Teenager admits murder bid on Syrian refugee in Edinburgh
An 18-year-old man has pleaded guilty to the racially-aggravated attempted murder of a Syrian refugee in Edinburgh.
Sean Gorman stabbed Shabaz Ali, 25, on 3 May in Upper Gilmore Place. Mr Ali was stabbed six times, mainly in the chest, and suffered life-threatening injuries.
The attack followed a row about noise Gorman was making in a hostel.
The teenager will be sentenced at the High Court in Edinburgh on 17 August.
Mr Ali had fled to Scotland five years ago with his family and was working as a barber and staying in the hostel as he looked for a new home.
Gorman had been visiting the hostel before the row broke out.
Mr Ali called at the room after he heard noise was coming from and found Gorman inside. He said Gorman was saying "Go back to your country."
Mr Ali told BBC Scotland: "I pressed the button for security.
"He (Gorman) took the knife out and said 'I'm going to stab you.' Security did nothing.
"He said if you don't go to your room I will stab you but I was scared to go to my room because I thought he wanted to kill me in the room because there is no CCTV in the room. That's why I didn't go to my room and he started stabbing me."
Gorman was found later in Duff Street and arrested. A lock knife was recovered.
Gorman today admitted racially-aggravated attempted murder as well as causing racially-aggravated alarm to another woman in the hostel.
Det Ch Insp Paul Grainger, of Police Scotland, said: "Gorman's violence was extreme and left the victim with significant, life-threatening injuries.
"He showed utter disregard for the victim and another woman who was with him - made all the worse given the appalling racist language used.
"Whilst this attack happened within a private property, it gained a great deal of public and media interest and I'm pleased that Gorman has been brought to justice so quickly.
"Edinburgh is a vibrant place where people of different nationalities, faiths and backgrounds live together and the support shown by the local community for the victim and his family is far more indicative of the city's inclusivity than this one isolated incident."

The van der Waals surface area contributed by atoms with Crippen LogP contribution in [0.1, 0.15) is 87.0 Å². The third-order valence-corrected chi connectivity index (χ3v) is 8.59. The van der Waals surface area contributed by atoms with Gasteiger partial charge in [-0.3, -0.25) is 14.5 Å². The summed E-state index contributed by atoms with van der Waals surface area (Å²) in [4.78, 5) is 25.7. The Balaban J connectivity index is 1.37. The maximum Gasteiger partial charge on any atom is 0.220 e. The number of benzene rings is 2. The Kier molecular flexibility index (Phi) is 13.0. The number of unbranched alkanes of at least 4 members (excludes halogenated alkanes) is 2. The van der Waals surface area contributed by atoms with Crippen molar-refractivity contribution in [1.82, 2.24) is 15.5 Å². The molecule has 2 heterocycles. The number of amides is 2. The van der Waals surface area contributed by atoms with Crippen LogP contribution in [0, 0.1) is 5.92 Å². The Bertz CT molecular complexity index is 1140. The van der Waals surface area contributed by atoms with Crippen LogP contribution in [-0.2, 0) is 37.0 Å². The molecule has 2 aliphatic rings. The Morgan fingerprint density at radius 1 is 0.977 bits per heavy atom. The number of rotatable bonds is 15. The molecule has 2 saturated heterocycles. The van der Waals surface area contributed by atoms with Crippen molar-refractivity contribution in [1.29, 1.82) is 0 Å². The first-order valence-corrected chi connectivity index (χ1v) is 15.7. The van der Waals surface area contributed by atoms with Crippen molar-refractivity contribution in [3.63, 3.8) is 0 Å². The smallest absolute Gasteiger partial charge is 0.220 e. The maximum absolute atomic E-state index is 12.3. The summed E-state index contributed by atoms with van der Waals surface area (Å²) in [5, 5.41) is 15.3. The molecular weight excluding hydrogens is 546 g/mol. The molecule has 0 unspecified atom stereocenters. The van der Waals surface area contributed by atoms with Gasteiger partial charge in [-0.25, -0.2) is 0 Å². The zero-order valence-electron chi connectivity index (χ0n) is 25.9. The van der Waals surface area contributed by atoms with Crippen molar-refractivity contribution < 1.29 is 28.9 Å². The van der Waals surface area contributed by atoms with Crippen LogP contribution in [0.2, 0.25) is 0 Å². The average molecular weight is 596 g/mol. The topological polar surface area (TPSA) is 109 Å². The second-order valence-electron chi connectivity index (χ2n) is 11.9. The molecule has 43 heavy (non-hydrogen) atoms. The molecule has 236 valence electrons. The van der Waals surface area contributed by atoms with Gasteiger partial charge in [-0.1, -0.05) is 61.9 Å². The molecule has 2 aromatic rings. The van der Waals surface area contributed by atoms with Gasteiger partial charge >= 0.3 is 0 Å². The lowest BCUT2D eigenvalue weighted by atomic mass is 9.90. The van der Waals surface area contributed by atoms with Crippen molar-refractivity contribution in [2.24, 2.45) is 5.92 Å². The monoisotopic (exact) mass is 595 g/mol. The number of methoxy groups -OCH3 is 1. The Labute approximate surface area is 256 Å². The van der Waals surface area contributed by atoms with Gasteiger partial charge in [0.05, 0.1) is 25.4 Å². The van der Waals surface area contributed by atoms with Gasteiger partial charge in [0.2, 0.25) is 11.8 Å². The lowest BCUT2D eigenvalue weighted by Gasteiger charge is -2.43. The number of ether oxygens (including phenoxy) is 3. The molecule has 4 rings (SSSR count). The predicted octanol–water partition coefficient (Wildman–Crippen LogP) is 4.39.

Campaigners later set up an online appeal for donations "to help Shabaz recover and rebuild his life" with more than £12,000 raised.
Mr Ali's solicitor Aamer Anwar said a number of attacks on Syrian refugee communities were going unreported because people "are too frightened to complain".
Mr Anwar said: "The family are Syrian refugees from Kobane, Northern Syria, who fled death to live in Scotland five years ago.
"Shabaz lost nine members of his family after an attack on their city by Islamic State. This racist thug who plead guilty today had no regard for thelife of Shabaz Ali, who had done nothing wrong, he was a hardworking and quiet young man trying to rebuild his life after Syria.
"Many refugee families today are suffering racist abuse in Scotland and it's up to decent people to stand up for their rights and ensure that the culprits are dealt with and that the local authorities act sensitively to support and if necessary rehouse victims."
Kate Campbell, housing and economy convener at City of Edinburgh Council said the authority had been doing everything possible to support Mr Ali and his family during this "terrible time".
She added: " I would also stress that we take the safety of everyone placed in temporary accommodation very seriously.
"The Homelessness Task Force has a meeting at the end of August where we will be looking at temporary accommodation and safety measures they have in place."